MIPS Assembly Language I
Computer Architecture
CPSC 321
Andreas Klappenecker
MIPS
The MIPS assembly language has
• arithmetic instructions (add, sub,…)
• logical instructions (and, or,…)
• branch instructions (bgtz, bne, …)
• jump instructions (j, jr, …)
• load and store instructions (lb, sw,…)
• floating point instructions
MIPS Instructions and Registers
The operands to arithmetic instructions cannot
be arbitrary expressions like in high-level
languages, but have to be registers.
add $t0, $t1, $t2 # $t0=$t1+$t2
Registers are special locations of memory that
are also visible to the programmer. The size of
a register is 32 bits in the MIPS architecture.
MIPS Design Principles
1. Simplicity favors regularity
(instructions have exactly three operands)
2. Smaller is faster
(do not provide too many registers)
3. Good design demands good compromises
(all instructions have the same length, but three
different formats)
MIPS Datapath
Instruction Word Formats
• Register format
op-code
rs
6
rt
5
rd
5
shamt
5
funct
5
6
• Immediate format
op-code
rs
6
rt
5
immediate value
5
16
• Jump format
op-code
6
26 bit current segment address
26
Instruction Format Examples
• Register Format
• add $t0, $t1, $t2
• Immediate Format
• addi $t0, $t1, 10
• Jump Format
• j label
Hello World!
.text
# code section
.globl main
main:
li $v0, 4
# system call for print string
la $a0, str
# load address of string to print
syscall
# print the string
li $v0, 10
# system call for exit
syscall
# exit
.data
str:
.asciiz “Hello world!\n” # NUL terminated string, as in C
Memory Organization
0x7fff ffff
Stack segment
Dynamic data
0x1000 0000
Static data
Text segment
0x40 0000
Reserved
The memory is byte
addressed. If you want to
step word by word through
the memory, then you have
to increase your “pointer”
each time by 4.
Data segment
Addressing modes
lw $s1, 8($s0)
# $s1 = Mem[$s0+8]
The register $s0 contains the base address. We can
access the address by ($s0) and add an offset 8($s0);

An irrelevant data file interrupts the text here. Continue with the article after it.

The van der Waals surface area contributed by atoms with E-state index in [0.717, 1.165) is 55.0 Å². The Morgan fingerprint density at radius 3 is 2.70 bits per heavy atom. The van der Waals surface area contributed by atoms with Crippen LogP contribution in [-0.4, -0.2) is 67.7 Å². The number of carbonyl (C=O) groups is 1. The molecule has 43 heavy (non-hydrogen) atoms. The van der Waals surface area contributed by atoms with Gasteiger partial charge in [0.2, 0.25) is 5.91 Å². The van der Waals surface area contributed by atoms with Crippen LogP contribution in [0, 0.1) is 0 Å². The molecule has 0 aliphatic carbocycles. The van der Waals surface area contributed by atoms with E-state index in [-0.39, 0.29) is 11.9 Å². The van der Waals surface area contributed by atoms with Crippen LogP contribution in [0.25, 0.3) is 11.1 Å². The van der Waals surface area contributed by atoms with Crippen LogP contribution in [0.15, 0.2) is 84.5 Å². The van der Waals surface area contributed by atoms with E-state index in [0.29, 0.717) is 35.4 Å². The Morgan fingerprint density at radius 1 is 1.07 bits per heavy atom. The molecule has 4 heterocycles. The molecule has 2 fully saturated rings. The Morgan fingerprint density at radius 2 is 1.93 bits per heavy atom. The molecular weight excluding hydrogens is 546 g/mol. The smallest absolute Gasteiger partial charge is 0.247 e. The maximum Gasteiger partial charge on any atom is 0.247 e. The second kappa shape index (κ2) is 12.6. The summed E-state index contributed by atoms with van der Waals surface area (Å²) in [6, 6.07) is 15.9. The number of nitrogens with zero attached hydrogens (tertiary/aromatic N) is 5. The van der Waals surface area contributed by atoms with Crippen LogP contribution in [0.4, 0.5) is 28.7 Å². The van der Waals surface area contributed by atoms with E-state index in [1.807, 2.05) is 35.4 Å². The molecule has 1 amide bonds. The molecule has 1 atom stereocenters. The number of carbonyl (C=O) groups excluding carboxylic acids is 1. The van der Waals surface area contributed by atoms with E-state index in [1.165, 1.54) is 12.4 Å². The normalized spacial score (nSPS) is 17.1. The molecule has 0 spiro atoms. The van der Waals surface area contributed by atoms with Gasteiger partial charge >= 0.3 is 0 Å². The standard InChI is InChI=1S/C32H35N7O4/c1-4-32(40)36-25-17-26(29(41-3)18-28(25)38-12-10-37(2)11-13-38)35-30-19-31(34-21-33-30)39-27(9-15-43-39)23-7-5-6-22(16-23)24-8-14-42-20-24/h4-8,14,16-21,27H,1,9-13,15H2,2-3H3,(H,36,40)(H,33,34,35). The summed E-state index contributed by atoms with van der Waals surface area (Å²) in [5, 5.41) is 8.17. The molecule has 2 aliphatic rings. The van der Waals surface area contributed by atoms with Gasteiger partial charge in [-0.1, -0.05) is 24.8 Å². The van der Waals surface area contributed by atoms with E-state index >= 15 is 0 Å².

this will be useful for procedures that have to save
registers on the stack.
Increase array elements by 5
.text
.globl main
main:
loop:
la
$t0, Aaddr
# $t0 = pointer to array A
lw
$t1, len
# $t1 = length (of array A)
sll
$t1, $t1, 2
# $t1 = 4*length
add
$t1, $t1, $t0
# $t1 = address(A)+4*length
lw
$t2, 0($t0)
# $t2 = A[i]
addi $t2, $t2, 5
# $t2 = $t2 + 5
sw
# A[i] = $t2
$t2, 0($t0)
addi $t0, $t0, 4
# i = i+1
bne
# if $t0<$t1 goto loop
$t0, $t1, loop
.data
Aaddr:
.word 0,2,1,4,5
len:
.word 5
# array with 5 elements
MIPS Registers
The MIPS architecture has 32 registers
with 32 bits each, $0,…,$31.
The MIPS assembly language provides
more convenient symbolic names.
The register usage follows certain
conventions that you need to memorize.
MIPS Registers
•
•
•
•
•
•
•
•
•
$zero contains the constant 0
$at is reserved for the assembler – do not use
$v0 and $v1 contain results of procedure call
$a0,…,$a3 contain arguments of procedure calls
$t0,…,$t9 temporary registers (which are not preserved after
a procedure call; caller needs to save these registers)
$s0,…,$s7 temporary registers (by convention preserved after
procedure call; callee needs to save these registers)
$k0, $k1 reserved – do not use
$gp, $sp, $fp global area, stack pointer, frame pointer
$ra return address (used by a procedure call)
We come back to these conventions!
Register Conventions
• Suppose you store the value 7 in $s3 and call
a procedure. Does $s3 still contain 7 after
the procedure call?
• Yes, it should (if the procedure is using $s3, then
it is supposed to save its value, and has to restore
the value of $s3 before returning)
• Suppose you store the value 7 in $t3 and call